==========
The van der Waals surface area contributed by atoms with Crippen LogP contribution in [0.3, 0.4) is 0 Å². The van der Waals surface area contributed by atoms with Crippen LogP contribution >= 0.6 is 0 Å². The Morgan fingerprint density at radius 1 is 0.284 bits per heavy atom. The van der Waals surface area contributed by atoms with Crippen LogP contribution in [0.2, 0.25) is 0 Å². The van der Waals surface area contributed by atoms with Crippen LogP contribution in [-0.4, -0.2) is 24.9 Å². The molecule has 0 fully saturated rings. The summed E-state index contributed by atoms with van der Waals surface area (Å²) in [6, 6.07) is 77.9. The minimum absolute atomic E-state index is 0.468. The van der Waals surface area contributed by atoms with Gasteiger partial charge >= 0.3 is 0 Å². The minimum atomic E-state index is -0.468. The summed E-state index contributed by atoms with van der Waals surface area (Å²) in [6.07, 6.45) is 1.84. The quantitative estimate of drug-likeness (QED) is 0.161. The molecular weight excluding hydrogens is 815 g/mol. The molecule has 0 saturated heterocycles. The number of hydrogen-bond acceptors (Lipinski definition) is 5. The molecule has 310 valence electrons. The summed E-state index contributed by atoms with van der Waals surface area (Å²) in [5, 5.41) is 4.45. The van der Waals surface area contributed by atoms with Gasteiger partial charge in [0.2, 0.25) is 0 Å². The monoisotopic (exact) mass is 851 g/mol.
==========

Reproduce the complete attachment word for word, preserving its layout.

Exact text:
The van der Waals surface area contributed by atoms with Crippen LogP contribution in [0.3, 0.4) is 0 Å². The van der Waals surface area contributed by atoms with Crippen LogP contribution >= 0.6 is 0 Å². The Morgan fingerprint density at radius 1 is 0.284 bits per heavy atom. The van der Waals surface area contributed by atoms with Crippen LogP contribution in [0.2, 0.25) is 0 Å². The van der Waals surface area contributed by atoms with Crippen LogP contribution in [-0.4, -0.2) is 24.9 Å². The molecule has 0 fully saturated rings. The summed E-state index contributed by atoms with van der Waals surface area (Å²) in [6, 6.07) is 77.9. The minimum absolute atomic E-state index is 0.468. The van der Waals surface area contributed by atoms with Gasteiger partial charge >= 0.3 is 0 Å². The minimum atomic E-state index is -0.468. The summed E-state index contributed by atoms with van der Waals surface area (Å²) in [6.07, 6.45) is 1.84. The quantitative estimate of drug-likeness (QED) is 0.161. The molecular weight excluding hydrogens is 815 g/mol. The molecule has 0 saturated heterocycles. The number of hydrogen-bond acceptors (Lipinski definition) is 5. The molecule has 310 valence electrons. The summed E-state index contributed by atoms with van der Waals surface area (Å²) in [5, 5.41) is 4.45. The van der Waals surface area contributed by atoms with Gasteiger partial charge in [0.2, 0.25) is 0 Å². The monoisotopic (exact) mass is 851 g/mol.